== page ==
The capital of the Dominican Republic is the oldest colonial city in the Americas and worth much more than a day trip. Here are the top sights and attractions in Santo Domingo, Dominican Republic.
Welcome to Santo Domingo: the First European City in the Americas
Founded in 1496 by Spanish colonists, Santo Domingo is officially the oldest European settlement in the Americas.
The Spaniards established the first colony on the western bank of the Ozama River, where you can find some of the first European constructions. In the 16th century, the city started growing on the other side of the river, and many more colonies sprang up.
Today, Santo Domingo is the largest city and economic heart of the country. Home to around three million people, you’ll find the Dominican Republic’s (“DR”) busiest airport and largest industries here. It is the country’s financial and academic center.
Many people visit the city on a day trip from the DR’s resort areas, but the unique attractions in Santo Domingo warrant more.
When traveling to the DR, plan a few extra days and enjoy the top places to visit in Santo Domingo. You won’t regret it.
The Best Attractions in Santo Domingo
The capital of the DR is highly spread-out, and it’s hard to make sense of the city’s layout. Most Santo Domingo tourist attractions are located inside the Zona Colonial, but there are also a lot of sights outside of the city’s historic core.
As such, it’s best to base yourself in the Colonial Zone as a first-time visitor and explore Santo Domingo from there.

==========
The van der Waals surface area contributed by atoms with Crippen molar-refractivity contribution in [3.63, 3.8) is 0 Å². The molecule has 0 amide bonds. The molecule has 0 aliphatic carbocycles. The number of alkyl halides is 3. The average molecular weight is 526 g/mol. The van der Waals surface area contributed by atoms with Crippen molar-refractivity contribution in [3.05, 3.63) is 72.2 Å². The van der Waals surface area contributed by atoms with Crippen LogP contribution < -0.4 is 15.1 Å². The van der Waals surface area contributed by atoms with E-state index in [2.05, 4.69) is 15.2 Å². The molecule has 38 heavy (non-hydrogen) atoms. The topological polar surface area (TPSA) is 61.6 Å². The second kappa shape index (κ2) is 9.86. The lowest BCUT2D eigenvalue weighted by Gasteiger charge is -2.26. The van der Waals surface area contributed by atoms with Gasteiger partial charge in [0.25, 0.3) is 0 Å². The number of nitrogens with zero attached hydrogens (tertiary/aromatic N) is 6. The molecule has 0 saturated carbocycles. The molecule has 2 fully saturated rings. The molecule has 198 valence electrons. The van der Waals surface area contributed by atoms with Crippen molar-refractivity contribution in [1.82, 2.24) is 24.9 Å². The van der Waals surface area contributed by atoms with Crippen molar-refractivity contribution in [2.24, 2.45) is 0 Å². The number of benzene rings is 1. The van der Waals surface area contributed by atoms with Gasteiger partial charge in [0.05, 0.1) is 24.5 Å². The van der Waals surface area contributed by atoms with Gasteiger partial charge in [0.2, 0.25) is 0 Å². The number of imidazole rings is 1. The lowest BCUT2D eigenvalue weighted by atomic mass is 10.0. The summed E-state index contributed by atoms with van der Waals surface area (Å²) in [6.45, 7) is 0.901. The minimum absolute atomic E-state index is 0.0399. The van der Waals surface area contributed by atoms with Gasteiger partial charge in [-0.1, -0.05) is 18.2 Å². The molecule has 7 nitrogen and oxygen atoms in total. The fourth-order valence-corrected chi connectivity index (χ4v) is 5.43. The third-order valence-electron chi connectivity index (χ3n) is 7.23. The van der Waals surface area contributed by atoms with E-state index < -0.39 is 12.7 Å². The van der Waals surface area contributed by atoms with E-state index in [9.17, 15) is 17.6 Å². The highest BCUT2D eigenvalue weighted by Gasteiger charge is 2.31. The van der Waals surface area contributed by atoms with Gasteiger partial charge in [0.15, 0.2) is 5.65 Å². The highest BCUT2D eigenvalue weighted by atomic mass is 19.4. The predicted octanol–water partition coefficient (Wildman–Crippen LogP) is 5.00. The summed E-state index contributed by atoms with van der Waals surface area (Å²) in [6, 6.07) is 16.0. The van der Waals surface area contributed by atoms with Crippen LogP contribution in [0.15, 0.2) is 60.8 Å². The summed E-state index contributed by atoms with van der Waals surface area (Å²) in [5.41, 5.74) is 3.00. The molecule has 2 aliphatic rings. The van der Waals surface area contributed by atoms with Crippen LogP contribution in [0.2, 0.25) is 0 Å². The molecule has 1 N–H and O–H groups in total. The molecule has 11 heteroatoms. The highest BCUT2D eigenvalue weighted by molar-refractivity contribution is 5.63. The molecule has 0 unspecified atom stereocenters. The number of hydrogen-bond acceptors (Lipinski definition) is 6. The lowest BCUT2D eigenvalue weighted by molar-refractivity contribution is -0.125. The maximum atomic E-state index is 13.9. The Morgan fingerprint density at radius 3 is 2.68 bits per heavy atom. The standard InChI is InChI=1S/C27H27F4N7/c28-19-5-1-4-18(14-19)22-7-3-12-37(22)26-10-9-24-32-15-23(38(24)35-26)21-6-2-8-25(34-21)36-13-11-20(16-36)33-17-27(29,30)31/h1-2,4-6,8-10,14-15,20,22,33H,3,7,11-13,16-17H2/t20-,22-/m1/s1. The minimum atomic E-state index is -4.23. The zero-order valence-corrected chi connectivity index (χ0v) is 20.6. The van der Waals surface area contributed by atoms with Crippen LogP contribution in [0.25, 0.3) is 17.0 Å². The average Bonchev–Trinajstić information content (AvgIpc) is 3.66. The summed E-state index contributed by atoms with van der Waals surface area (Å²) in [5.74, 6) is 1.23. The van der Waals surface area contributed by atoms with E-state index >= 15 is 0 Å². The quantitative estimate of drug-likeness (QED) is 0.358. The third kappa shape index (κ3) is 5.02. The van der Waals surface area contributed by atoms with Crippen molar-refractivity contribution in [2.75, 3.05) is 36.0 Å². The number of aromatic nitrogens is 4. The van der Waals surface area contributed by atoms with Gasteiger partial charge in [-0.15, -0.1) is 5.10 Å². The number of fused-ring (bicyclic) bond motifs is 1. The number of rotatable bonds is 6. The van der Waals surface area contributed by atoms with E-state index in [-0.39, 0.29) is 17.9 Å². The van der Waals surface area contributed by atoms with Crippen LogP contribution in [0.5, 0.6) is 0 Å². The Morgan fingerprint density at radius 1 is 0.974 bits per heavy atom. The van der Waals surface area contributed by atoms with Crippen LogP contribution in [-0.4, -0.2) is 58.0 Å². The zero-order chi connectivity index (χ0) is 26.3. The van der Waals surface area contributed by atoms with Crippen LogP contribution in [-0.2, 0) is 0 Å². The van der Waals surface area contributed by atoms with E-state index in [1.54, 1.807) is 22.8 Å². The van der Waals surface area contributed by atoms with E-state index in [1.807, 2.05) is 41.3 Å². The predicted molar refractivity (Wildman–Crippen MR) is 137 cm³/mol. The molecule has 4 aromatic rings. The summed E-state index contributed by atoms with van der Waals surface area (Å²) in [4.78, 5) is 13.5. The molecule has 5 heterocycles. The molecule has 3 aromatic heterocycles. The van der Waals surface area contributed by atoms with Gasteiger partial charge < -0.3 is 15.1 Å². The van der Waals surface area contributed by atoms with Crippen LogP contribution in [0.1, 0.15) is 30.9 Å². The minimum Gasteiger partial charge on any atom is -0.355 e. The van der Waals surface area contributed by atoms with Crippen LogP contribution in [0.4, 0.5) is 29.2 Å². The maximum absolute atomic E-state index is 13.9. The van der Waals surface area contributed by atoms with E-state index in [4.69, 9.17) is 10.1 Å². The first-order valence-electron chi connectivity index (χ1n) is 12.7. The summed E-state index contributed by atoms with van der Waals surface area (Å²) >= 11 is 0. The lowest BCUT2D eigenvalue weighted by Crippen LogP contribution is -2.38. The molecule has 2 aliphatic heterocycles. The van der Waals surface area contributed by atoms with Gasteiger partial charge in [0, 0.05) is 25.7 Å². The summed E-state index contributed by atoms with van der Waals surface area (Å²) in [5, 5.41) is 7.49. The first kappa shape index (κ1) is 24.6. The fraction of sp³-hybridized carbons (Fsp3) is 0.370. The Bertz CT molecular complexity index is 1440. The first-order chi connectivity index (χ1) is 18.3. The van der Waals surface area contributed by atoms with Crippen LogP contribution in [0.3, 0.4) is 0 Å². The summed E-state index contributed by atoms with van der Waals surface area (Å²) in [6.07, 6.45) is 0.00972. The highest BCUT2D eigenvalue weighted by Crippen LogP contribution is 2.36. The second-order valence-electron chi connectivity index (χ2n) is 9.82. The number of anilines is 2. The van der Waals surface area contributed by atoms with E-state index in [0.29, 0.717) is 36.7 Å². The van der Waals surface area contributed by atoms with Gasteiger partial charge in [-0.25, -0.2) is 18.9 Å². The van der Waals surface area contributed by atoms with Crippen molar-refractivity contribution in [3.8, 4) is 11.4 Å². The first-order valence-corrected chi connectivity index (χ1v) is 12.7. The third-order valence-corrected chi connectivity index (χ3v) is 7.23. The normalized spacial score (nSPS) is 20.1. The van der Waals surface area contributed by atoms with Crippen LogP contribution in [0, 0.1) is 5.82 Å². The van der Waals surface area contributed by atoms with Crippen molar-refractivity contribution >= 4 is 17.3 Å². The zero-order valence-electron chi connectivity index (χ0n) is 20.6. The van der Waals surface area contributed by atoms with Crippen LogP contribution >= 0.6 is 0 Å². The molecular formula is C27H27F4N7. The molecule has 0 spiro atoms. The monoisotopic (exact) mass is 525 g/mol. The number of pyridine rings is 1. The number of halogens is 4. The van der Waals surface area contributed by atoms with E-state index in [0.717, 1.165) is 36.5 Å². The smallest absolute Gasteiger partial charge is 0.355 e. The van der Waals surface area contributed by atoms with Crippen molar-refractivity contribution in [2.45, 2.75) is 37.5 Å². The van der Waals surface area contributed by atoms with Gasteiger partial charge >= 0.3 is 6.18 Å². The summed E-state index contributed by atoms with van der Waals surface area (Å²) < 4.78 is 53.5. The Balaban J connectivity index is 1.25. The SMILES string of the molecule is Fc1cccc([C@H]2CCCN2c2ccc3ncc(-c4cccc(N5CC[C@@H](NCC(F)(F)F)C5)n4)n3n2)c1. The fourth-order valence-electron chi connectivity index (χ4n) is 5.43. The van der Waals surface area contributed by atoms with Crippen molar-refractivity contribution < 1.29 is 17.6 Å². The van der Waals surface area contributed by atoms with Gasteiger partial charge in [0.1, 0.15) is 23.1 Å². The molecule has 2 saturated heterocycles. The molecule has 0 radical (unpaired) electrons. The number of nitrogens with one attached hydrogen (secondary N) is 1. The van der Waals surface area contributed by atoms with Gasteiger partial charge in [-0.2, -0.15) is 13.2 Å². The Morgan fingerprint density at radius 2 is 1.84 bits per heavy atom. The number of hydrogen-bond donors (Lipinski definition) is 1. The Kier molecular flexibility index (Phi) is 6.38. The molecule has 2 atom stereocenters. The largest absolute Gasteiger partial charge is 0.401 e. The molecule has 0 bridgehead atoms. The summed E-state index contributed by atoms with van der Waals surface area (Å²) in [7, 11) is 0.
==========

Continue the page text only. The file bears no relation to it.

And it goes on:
On this basis, here are the best places to visit in Santo Domingo, DR.
Stroll Around the Colonial Zone
The Colonial Zone (Ciudad Colonial/Zona Colonial) is the first European city in the Americas and home to a wide variety of stunning historic architecture.
The area has many colonial plazas and picturesque streets such as Calle las Damas and El Conde. As such, strolling around the Zona Colonial and soaking in the charm is one of the top things to do in Santo Domingo.
Get lost inside the grid of small streets and have some coffee from one of the vendors while admiring the historic mansions, cute cafés, and colorful shops.
Aside from tourism, the area is also popular among filmmakers. In this context, Francis Ford Coppola chose this neighborhood to film the Cuba scenes of The Godfather Part II.
See the Oldest European Church, Fortresses, and Hospital in the Americas
Inside the Colonial Zone, you’ll find the Catedral Primada de las Americas. Completed in 1541, it’s officially the oldest church in the Americas.
The area also has the Alcázar de Colon, Diego Columbus’ fortress, and the Fortaleza Ozama, the first European military construction in the Americas.
Finally, the city’s ruins include the first hospital in the Americas.
All of these constructions are well worth a visit, even without the “first in the Americas” label.
Discover the Best Museums in Santo Domingo
There are many fascinating museums in Santo Domingo, but the best is undoubtedly the Museo de las Casas Reales (Royal Houses). Situated in a stunning colonial building, the museum explains the history of the DR as well as Spanish colonization in the New World.
If you have time, the Amber Museum and the Museo Memorial de la Resistencia are worth a visit as well.
Visit the Columbus Lighthouse
Today, the legacy of Christopher Columbus is a lot more controversial than in 1991, when the humongous Faro a Colón (Colombus Lighthouse) was built.